Extreme downpours could increase fivefold across parts of the U.S.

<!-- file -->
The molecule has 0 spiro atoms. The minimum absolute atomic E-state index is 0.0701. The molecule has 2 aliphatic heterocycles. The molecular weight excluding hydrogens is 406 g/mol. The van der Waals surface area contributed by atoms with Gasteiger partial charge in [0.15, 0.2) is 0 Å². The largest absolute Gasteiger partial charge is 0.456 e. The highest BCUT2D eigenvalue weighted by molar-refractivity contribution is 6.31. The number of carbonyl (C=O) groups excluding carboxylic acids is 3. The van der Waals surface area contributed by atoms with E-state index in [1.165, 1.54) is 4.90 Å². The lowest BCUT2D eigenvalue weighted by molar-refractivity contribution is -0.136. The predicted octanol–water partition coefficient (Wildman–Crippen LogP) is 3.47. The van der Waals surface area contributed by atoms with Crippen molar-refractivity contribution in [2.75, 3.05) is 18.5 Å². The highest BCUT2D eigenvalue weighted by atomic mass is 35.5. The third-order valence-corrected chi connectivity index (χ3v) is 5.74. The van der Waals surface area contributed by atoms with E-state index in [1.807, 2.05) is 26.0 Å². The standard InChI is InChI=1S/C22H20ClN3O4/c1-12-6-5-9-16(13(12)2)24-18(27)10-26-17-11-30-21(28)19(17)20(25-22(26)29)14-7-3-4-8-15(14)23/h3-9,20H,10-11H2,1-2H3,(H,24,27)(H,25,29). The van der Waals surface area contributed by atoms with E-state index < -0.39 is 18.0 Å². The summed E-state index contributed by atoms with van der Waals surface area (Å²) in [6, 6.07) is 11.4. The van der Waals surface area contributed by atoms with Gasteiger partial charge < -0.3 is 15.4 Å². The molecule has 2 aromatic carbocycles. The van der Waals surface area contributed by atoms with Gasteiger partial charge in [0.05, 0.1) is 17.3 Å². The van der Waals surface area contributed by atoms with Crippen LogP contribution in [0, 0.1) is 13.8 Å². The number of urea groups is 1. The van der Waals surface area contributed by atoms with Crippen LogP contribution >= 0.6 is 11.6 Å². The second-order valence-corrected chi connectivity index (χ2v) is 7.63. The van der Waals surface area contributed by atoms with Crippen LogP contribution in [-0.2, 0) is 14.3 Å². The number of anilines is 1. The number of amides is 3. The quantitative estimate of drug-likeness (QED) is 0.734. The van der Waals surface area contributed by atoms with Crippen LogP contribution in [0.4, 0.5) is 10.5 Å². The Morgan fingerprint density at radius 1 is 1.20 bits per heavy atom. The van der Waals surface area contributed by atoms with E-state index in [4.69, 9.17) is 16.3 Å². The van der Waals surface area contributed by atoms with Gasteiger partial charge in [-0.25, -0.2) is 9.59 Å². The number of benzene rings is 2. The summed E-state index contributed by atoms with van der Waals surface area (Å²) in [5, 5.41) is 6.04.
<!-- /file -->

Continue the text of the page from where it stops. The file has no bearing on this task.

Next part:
BOULDER, Colo. — At century's end, the number of summertime storms that produce extreme downpours could increase by more than 400 percent across parts of the United States — including sections of the Gulf Coast, Atlantic Coast, and the Southwest — according to a new study by scientists at the National Center for Atmospheric Research (NCAR).The study, published today in the journal Nature Climate Change, also finds that the intensity of individual extreme rainfall events could increase by as much as 70 percent in some areas. That would mean that a storm that drops about 2 inches of rainfall today would be likely to drop nearly 3.5 inches in the future."These are huge increases," said NCAR scientist Andreas Prein, lead author of the study. "Imagine the most intense thunderstorm you typically experience in a single season. Our study finds that, in the future, parts of the U.S. could expect to experience five of those storms in a season, each with an intensity as strong or stronger than current storms."The study was funded by the National Science Foundation (NSF), NCAR's sponsor, and the Research Partnership to Secure Energy for America.“Extreme precipitation events affect our infrastructure through flooding, landslides and debris flows,” said Anjuli Bamzai, program director in NSF’s Directorate for Geosciences, which funded the research.  “We need to better understand how these extreme events are changing. By supporting this research, NSF is working to foster a safer environment for all of us.”The figure shows the expected increase in the number of summertime storms that produce extreme precipitation at century's end compared to the period 2000 - 2013. (©UCAR. Courtesy Andreas Prein, NCAR. This image is freely available for media & nonprofit use.)A year of supercomputing timeAn increase in extreme precipitation is one of the expected impacts of climate change because scientists know that as the atmosphere warms, it can hold more water, and a wetter atmosphere can produce heavier rain. In fact, an increase in precipitation intensity has already been measured across all regions of the U.S. However, climate models are generally not able to simulate these downpours because of their coarse resolution, which has made it difficult for researchers to assess future changes in storm frequency and intensity.For the new study, the research team used a new dataset that was created when NCAR scientists and study co-authors Roy Rasmussen, Changhai Liu, and Kyoko Ikeda ran the NCAR-based Weather Research and Forecasting (WRF) model at a resolution of 4 kilometers, fine enough to simulate individual storms. The simulations, which required a year to run, were performed on the Yellowstone system at the NCAR-Wyoming Supercomputing Center.Prein and his co-authors used the new dataset to investigate changes in downpours over North America in detail. The researchers looked at how storms that occurred between 2000 and 2013 might change if they occurred instead in a climate that was 5 degrees Celsius (9 degrees Fahrenheit) warmer — the temperature increase expected by the end of the century if greenhouse gas emissions continue unabated.Prein cautioned that this approach is a simplified way of comparing present and future climate. It doesn't reflect possible changes to storm tracks or weather systems associated with climate change. The advantage, however, is that scientists can more easily isolate the impact of additional heat and associated moisture on future storm formation."The ability to simulate realistic downpours is a quantum leap in climate modeling. This enables us to investigate changes in hourly rainfall extremes that are related to flash flooding for the very first time," Prein said. "To do this took a tremendous amount of computational resources."Impacts vary across the U.S.The study found that the number of summertime storms producing extreme precipitation is expected to increase across the entire country, though the amount varies by region. The Midwest, for example, sees an increase of zero to about 100 percent across swaths of Nebraska, the Dakotas, Minnesota, and Iowa. But the Gulf Coast, Alabama, Louisiana, Texas, New Mexico, Arizona, and Mexico all see increases ranging from 200 percent to more than 400 percent.The study also found that the intensity of extreme rainfall events in the summer could increase across nearly the entire country, with some regions, including the Northeast and parts of the Southwest, seeing particularly large increases, in some cases of more than 70 percent.A surprising result of the study is that extreme downpours will also increase in areas that are getting drier on average, especially in the Midwest. This is because moderate rainfall events that are the major source of moisture in this region during the summertime are expected to decrease significantly while extreme events increase in frequency and intensity. This shift from moderate to intense rainfall increases the potential for flash floods and mudslides, and can have negative impacts on agriculture.The study also investigated how the environmental conditions that produce the most severe downpours might change in the future. In today's climate, the storms with the highest hourly rainfall intensities form when the daily average temperature is somewhere between 20 and 25 degrees C (68 to 77 degrees F) and with high atmospheric moisture. When the temperature gets too hot, rainstorms become weaker or don't occur at all because the increase in atmospheric moisture cannot keep pace with the increase in temperature. This relative drying of the air robs the atmosphere of one of the essential ingredients needed to form a storm.In the new study, the NCAR scientists found that storms may continue to intensify up to temperatures of 30 degrees C because of a more humid atmosphere. The result would be much more intense storms."Understanding how climate change may affect the environments that produce the most intense storms is essential because of the significant impacts that these kinds of storms have on society," Prein said.About the articleTitle: The future intensification of hourly precipitation extremesAuthors: Andreas F. Prein, Roy M. Rasmussen, Kyoko Ikeda, Changhai Liu, Martyn P. Clark, and Greg J. HollandJournal: Nature Climate Change, DOI: 10.1038/NCLIMATE3168Writer:Laura Snider, Senior Science Writer and Public Information Officer